If those walls could talk

Forteau’s oldest store has a vibrant history


Published on April 27, 2017

Tony Flynn does it all at the Lobel Management store in in Forteau, from cutting fabric and selling craft materials to cutting meat to serving customers.

BUILDING ON SUCCESS

When the whole economy of Forteau, Labrador centred on the fishery, Harbour Drive was the heart of the community. Everything was located here, including the community wharf, the fish plant, the hospital, the welfare office and, right in the centre of it all, Mick Organ’s store.

Tony Flynn

Lobel Management, which opened in the 1950s, was the place everyone went to get just about whatever they needed. When you walked through the doors, you saw shelves stocked with fishing supplies, hardware, clothes, groceries and more.
The management even engaged directly with fishing operations in the village. Organ, a merchant who owned the store and other businesses in the Labrador Straits, would buy fish from local harvesters throughout the coast to ship to markets in Nova Scotia.
The central role the store played in the local economy was unquestionable. And, over the years, it also became a place to gather socially.
When the fish plant was still open and employing 60 to 70 people, it could get more than a bit crowded when noon rolled around and everyone rushed to Lobel to pick up chips, bars, pop and sandwiches for their lunch.
Even until fairly recently, whenever you entered the store, you were sure to be greeted by two or more local fishermen, engaged in lively conversation — spinning yarns, as they say.
There would always be someone seated by the window, which provides a sort of bird’s eye view of the wharf and the harbour. With a watchful eye over their domain, they’d talk of the weather, of the state of the fishery, what so-and-so was doing and, in later years, reminisce about the old days.

The central role the store played in the local economy was unquestionable. And, over the years, it also became a place to gather socially.

The Flynn family has operated Lobel Management for three generations. It is the oldest business in Forteau.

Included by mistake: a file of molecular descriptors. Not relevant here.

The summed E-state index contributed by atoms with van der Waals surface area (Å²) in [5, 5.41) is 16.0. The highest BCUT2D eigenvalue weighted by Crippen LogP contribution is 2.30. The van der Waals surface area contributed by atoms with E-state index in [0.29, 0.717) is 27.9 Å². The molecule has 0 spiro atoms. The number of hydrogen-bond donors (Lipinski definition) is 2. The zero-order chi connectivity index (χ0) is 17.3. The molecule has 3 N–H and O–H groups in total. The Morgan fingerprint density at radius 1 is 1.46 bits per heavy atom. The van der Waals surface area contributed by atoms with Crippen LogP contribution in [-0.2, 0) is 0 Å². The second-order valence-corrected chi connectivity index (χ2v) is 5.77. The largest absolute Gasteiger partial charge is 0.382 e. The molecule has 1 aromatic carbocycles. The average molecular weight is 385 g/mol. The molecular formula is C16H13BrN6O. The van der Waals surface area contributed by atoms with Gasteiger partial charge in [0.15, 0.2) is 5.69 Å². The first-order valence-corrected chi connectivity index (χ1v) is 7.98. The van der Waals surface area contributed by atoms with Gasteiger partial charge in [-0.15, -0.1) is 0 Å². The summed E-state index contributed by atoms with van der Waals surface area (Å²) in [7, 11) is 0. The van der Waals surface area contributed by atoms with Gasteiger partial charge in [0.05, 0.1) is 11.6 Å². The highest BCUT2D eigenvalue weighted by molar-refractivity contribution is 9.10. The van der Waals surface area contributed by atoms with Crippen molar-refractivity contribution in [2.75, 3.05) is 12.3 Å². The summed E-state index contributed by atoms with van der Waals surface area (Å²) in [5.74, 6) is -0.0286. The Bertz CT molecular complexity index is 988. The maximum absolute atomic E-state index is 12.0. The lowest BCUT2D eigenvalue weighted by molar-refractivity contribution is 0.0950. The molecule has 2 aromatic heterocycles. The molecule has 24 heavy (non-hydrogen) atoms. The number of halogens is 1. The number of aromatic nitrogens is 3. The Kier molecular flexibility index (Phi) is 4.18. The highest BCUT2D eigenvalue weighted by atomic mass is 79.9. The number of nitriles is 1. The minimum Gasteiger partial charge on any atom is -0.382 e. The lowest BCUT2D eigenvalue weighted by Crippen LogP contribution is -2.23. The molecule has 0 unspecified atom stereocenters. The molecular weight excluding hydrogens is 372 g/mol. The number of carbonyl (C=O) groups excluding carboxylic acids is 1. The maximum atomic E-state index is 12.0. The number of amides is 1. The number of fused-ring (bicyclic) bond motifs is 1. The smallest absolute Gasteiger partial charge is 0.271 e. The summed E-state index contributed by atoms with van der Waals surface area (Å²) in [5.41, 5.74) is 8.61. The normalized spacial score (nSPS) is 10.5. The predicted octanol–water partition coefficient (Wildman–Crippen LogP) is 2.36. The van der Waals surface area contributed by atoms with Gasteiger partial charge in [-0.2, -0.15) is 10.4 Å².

Today, that part of town is much quieter. Forteau’s business hub is now located on Main Street, the old hospital is a bed and breakfast, there’s no welfare office and the fish plant isn’t operating. The wharf is still there but doesn’t see as much activity as it once did, especially since the cod moratorium. Harbour Drive is predominantly residential, but one business remains.
Overlooking the harbour, Lobel, which moved to its present location in 1968, still stands tall. It is the oldest business in Forteau and a remnant of the past.
When you enter now you won’t be greeted by the sounds of lively conversation from two old fishermen. The chairs they sat in are still there but are often empty. The crowd of fish plant workers isn’t there anymore to pick up their lunches. And the shelves are no longer stocked with the variety of supplies it once had.
With the changing of the times, the store has had to adapt and change as well. It now primarily sells groceries and also has a variety of fabrics and craft supplies.
However, perhaps most notably, it is the only place in Forteau that cuts its own meat — something it didn’t do when it first opened.

Nowadays, in fact, when you enter, you can often hear the meat grinder out back.
In an era when so much is processed in unknown factories and shipped from away, it can be a kind of solace to hear the meat being ground, knowing where your food is prepared and who is preparing it.
Clarus Flynn, who bought the store from Organ in 1981, still owns it today. Management at the store has now, in fact, spanned three generations of the Flynn family. Clarus’ father, Wilfred Flynn, was there before him, working with Organ. In fact, back then it was always known colloquially as “Wiff Flynn’s store.”
Now, at “Clarus’ store,” his own son, Tony Flynn, has been helping with the day-to-day operations for many years as well. Clarus, himself, is often still behind the counter.
But out front, Mick Organ’s name remains on the store logo, a reminder of its origins, even though it’s been a Flynn family operation for years.
It’s a throwback to the past and a reminder that not everything changes with time.